The first card game learned by most children in America is undoubtedly war. All you need to play war is the ability to count, and the game is simply a game of chance based on who’ll draw the highest card on a random deal.
War is traditionally played between two people with nothing on the line but pride, but at some point enterprising casino managers decided to turn the kitchen table game into a casino table game. The result of their innovation is casino war, which is by far the easiest game to play in any gaming establishment.
Casino war pits you against a house dealer but the objective of the game remains the same: hope your card is higher than theirs. That’s really all there is to it. While the sight of a casino war table in a brick and mortar casino usually sets the scene for some carefree gambling, the game has made a successful transition to the online casino industry. Today casino war holds its own alongside competing table games across most prominent online casino venues.
Because casino war offers a relatively low house edge, along with a game that requires very little mental gymnastics from the player. People love to pass the time with a few hands of this age old classic. And after all, there aren’t many card game situations more exciting than the revelation of matching cards, prompting you and your opponent to declare war before letting the deck decide your fate.
How to Play
Playing a hand of casino war is simple and stress-free, making it a favorite for newcomers trying to get a little gamble in during their first trip to the casino. To begin, you’ll place a mandatory ante bet in any amount you prefer. Most players begin with a $5 bet to get the ball rolling, before seeing what the deck has in store for them and altering the amount accordingly.
After you ante up the dealer will toss out one card to each player at the table (or just you during online play), before dealing themselves a single card as well. All cards are dealt face up.
In casino war, standard hand rankings are applied. Aces are always high and suits are irrelevant. With the cards dealt out, the dealer compares each player card to their own, and the highest card wins. Winning bets are paid out at 1-to-1 while losing bets are claimed by the house.
The excitement of casino war comes when your card happens to tie the dealer’s card. When this scenario occurs, players are given the option to surrender and forfeit half of their ante bet, or to declare war by placing an additional wager equal to the ante. You won’t receive additional information to tilt your decision one way or another, so there are no strategic implications at play, and most players simply go to war and hope for the best. And besides, why play casino war if you’re not prepared to do battle?
When war is declared and the additional bet is placed, the dealer will burn three cards face down before delivering the player a second card face up. This process is repeated so that the dealer receives a second card, and these are compared to determine the winner.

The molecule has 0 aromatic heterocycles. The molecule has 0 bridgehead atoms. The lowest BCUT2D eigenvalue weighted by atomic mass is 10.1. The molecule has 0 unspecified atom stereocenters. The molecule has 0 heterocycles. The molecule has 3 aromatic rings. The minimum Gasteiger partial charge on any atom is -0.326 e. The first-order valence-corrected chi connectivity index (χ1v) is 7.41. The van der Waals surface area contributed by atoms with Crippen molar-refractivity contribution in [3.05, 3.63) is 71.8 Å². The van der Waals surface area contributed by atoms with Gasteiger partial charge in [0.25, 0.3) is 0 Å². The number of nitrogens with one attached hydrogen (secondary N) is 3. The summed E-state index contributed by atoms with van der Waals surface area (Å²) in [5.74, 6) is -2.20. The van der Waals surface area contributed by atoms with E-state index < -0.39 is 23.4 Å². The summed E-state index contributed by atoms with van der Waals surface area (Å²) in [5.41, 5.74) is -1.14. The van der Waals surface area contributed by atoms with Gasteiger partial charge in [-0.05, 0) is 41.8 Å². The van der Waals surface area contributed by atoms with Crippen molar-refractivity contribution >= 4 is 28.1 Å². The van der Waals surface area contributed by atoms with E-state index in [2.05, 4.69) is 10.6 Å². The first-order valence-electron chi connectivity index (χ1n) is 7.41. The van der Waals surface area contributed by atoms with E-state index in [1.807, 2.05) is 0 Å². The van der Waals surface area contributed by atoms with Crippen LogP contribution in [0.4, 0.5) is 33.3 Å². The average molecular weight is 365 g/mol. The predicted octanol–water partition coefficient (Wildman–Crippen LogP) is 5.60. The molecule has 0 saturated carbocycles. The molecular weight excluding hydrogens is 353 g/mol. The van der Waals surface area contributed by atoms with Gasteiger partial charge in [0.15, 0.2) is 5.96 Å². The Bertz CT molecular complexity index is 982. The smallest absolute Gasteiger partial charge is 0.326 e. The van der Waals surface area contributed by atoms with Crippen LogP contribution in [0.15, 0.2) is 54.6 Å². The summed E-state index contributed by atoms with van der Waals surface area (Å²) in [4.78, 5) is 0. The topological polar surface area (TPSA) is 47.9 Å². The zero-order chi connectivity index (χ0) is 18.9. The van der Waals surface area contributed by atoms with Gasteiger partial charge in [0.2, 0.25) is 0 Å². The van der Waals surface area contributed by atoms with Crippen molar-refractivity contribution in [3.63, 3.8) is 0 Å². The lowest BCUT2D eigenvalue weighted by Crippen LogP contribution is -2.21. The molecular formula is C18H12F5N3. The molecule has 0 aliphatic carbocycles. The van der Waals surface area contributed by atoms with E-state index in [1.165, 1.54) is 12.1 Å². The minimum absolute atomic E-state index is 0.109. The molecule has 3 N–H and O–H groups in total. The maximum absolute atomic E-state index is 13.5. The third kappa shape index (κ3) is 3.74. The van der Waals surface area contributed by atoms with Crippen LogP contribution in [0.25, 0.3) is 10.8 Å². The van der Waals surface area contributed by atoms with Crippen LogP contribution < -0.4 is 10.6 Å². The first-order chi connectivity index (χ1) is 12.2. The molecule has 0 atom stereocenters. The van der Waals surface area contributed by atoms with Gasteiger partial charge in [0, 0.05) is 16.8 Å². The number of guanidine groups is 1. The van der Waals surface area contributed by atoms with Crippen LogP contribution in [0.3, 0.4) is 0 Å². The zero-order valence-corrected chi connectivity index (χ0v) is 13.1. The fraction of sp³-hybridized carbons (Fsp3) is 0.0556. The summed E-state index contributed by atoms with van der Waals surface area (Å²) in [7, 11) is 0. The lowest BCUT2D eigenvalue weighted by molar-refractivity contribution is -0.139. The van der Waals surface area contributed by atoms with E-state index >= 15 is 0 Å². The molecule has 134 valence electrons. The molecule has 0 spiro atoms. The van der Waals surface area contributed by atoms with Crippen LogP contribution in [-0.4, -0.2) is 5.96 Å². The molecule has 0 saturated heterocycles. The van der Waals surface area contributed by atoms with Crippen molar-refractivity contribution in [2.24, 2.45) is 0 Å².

One thing to keep in mind when playing casino war is that going to war and winning does not result in the payout you might expect. Let’s say you’ve wagered $10, your card matches the dealer’s, and you’d like to go to war. This will cost you an additional $10 wager, but when you win the war your payout is only $10. That’s because the rules of casino war state that only the additional bet is paid out when you win a war, while the ante bet is only pushed.
This is a crucial difference because the house derives its edge based solely on this payout discrepancy. Anytime you need to risk $20 to win $10 in a game of chance, you’re taking the short end of probability’s stick.
Many casinos both live and online, do pay out both wagers when your second war card winds up tying the dealer’s war card. Make sure to check the rules for the room you’re playing to be sure whether or not this provision is in place.
Finally, you may also see a small betting circle marked tie near the primary ante space. This is used for a special side bet, one which pays out at 10 to 1 in the event your first card ties the dealer’s first card.
Real wars involve intricate strategic considerations if victory is to be accomplished. Casino war? Not so much.
The game is essentially predicated on pure chance, so you’ll be left hoping to see high cards while the dealer is sunk by a long run of lows. Other than hope though, there’s not much you can do to influence the outcome of an individual hand.
One thing you can do when trying to turn a profit during a session of casino war involves savvy game selection. Casino war games that utilize house friendly rules, such as not paying out a bonus equal to your ante when you tie the dealer during a war, clearly put the player at a disadvantage. Conversely, if you can find casino war tables that do pay out the bonus when you tie at war, these games reduce the house edge while increasing your expected value over the long run.
The other strategy is you should always go to war on a tie.
In the end though, casino war should be approached as a source of entertainment, and not a battlefield on which strategy plays an essential war. Bring a few bucks you can bear to part with, sit down and square off against the dealer, and relive a surprisingly nostalgic part of your childhood. And if you happen to turn a profit by the time the last hand is dealt, that’s all the better.